Around 70 neo-Nazis demonstrated in front of the Interior Ministry in Prague on Sunday against the expulsion of a former leader of the Ku Klux Klan from the Czech Republic. David Duke was arrested and handed an expulsion order by Czech police shortly after arriving in the Czech capital on Friday for denying the Holocaust in his book My Awakening. Speakers at Sunday’s protest said Mr Duke had not himself denied the Holocaust, but asserted the right of others to do so. The demonstration was organised by Filip Vávra of the neo-Nazi group Národní odpor (National Resistance), who brought the former KKK head to the Czech Republic.
The Czech Republic made light work of Denmark in their first game at the ice hockey world championships in Switzerland on Saturday night, winning 5:0. While Jaromír Jágr scored a goal and added two assists, the star forward was beaten to the man of the match award by 22-year-old goaltender Jakub Štěpánek, who justified his selection by keeping a clean sheet in his first match at a world championships. He and his team-mates next line out on Monday afternoon, when they take on Norway. The Czech Republic have won the tournament on five occasions, the last coming in 2005.
Large concrete barriers which have been in place in front of the Radio Free Europe/Radio Liberty building in the centre of Prague are set to be removed in the second half of June, the news website novinky.cz reported. The barricades were placed around the building in 2001, following terrorist attacks on the United States. The American-funded station has been gradually moving to a specially constructed new building in the Hagibor district in the suburbs of the Czech capital.
The minister for human rights and minorities, Michael Kocáb, says he would like to invite former president Václav Havel and the Czech Republic’s chief rabbi Karol Sidon to join a team to discuss solutions to the problem of far-right extremism in the country. On a TV discussion programme, Mr Kocáb said a group should be created to address the subject made up of leading sociologists, theologians, lawyers and political scientists. Prior to being replaced by a caretaker government on May 8, the current cabinet is due to deliver a new strategy to combat extremism. The move follows a number of far-right demonstrations and the attack in Vítkov.
The Czech Republic’s women’s tennis team have lost to the USA in the semi-finals of the Fed Cup. The best-of-five tie in Brno went down to the last match, when Iveta Benešová and Květa Peschke were beaten 2-6 7-6 6-1 by Liezel Huber and Bethanie Mattek-Sands in the doubles. The Czech duo had been very close to victory, with match ball at 5-2 in the second set, but the Americans fought back to take the match and the whole tie. The Czechs have not reached the final of the Fed Cup in 21 years.
The Czech minister for European affairs, Alexandr Vondra, says he will discuss with the artist David Černý the possibility of the controversial sculpture Entropa remaining in Brussels until the end of the Czech presidency of the European Union on June 30. Mr Černý has said he will remove the work eight weeks early in protest at the toppling of the Czech government less than half way through the six-month presidency. The large sculpture – which plays with European stereotypes – should come down within days of the appointment of a caretaker cabinet. Speaking on a TV debate show on Sunday, Mr Vondra said it was popular in Brussels. He added, however, that it was the right of the artist to decide what to do with his work.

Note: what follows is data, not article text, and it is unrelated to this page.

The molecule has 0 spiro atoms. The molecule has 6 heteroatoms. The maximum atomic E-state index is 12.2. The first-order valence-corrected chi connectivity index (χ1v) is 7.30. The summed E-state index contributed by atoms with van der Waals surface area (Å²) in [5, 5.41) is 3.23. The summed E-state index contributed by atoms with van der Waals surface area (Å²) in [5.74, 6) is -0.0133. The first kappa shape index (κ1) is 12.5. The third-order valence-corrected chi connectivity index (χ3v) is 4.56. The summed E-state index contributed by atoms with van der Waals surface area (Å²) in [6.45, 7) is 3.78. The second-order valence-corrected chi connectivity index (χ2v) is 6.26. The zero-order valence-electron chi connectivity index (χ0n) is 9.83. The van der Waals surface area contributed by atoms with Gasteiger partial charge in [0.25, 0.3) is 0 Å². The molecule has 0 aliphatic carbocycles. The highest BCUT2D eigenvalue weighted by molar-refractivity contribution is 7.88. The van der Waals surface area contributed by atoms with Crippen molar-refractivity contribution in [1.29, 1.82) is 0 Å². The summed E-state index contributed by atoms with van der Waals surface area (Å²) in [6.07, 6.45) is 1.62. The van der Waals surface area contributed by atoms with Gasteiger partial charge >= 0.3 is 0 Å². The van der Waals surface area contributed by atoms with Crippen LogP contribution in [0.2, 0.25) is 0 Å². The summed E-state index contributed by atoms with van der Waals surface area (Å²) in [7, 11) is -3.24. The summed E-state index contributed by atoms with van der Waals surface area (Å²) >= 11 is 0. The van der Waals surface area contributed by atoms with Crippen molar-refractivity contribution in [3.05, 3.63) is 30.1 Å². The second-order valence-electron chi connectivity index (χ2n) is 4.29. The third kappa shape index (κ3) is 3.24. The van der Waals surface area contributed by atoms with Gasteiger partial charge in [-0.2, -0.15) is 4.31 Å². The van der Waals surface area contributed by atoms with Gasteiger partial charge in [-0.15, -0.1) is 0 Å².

A collection has begun to raise money for a Romany family whose daughter was seriously injured in a fire-bomb attack on their home last weekend. The appeal was launched by the regional authority in north Moravia, where the family live. The girl, who is two, is fighting for her life after suffering burns on 80 percent of her body, while both of her parents are also being treated in hospital for burns. Their one-storey house and its contents were destroyed in the attack, which took place in the town of Vítkov and is still being investigated.
Strong winds in several parts of the Czech Republic on Sunday led to fire services being called out twice as often as the annual daily average to deal with the damage. Trees and power lines were knocked down, while forecasters warned that the combination of gales and the recent dry weather could lead to an increase in the number of fires reported.
The Czech Republic and Slovakia are to have common representatives at two important international financial institutions. A Czech official will represent the two states’ interests at the World Bank, while a Slovak counterpart will do likewise at the International Monetary Fund. The positions will be switched after four years. Sixteen years after they split, the Czech Republic and Slovakia signed a treaty on the matter at a World Bank-IMF meeting in Washington in Saturday. Up to now both countries had their own representatives at the two institutions. The change is designed to save money.
A former leader of the American white supremacist organisation the Ku Klux Klan has been expelled from the Czech Republic. David Duke was arrested by Czech police shortly after arriving in Prague on Friday for denying the Holocaust in his book My Awakening. He was ordered to leave the country by midnight on Saturday. Mr Duke was brought to the Czech Republic by a member of the neo-Nazi group Národní odpor (National Resistance) and had been due to deliver lectures in Prague and Brno. Following his release from custody in the early hours of Saturday morning, a lawyer for the KKK man said she would file a complaint against the police, who she said had not followed correct procedure in the case.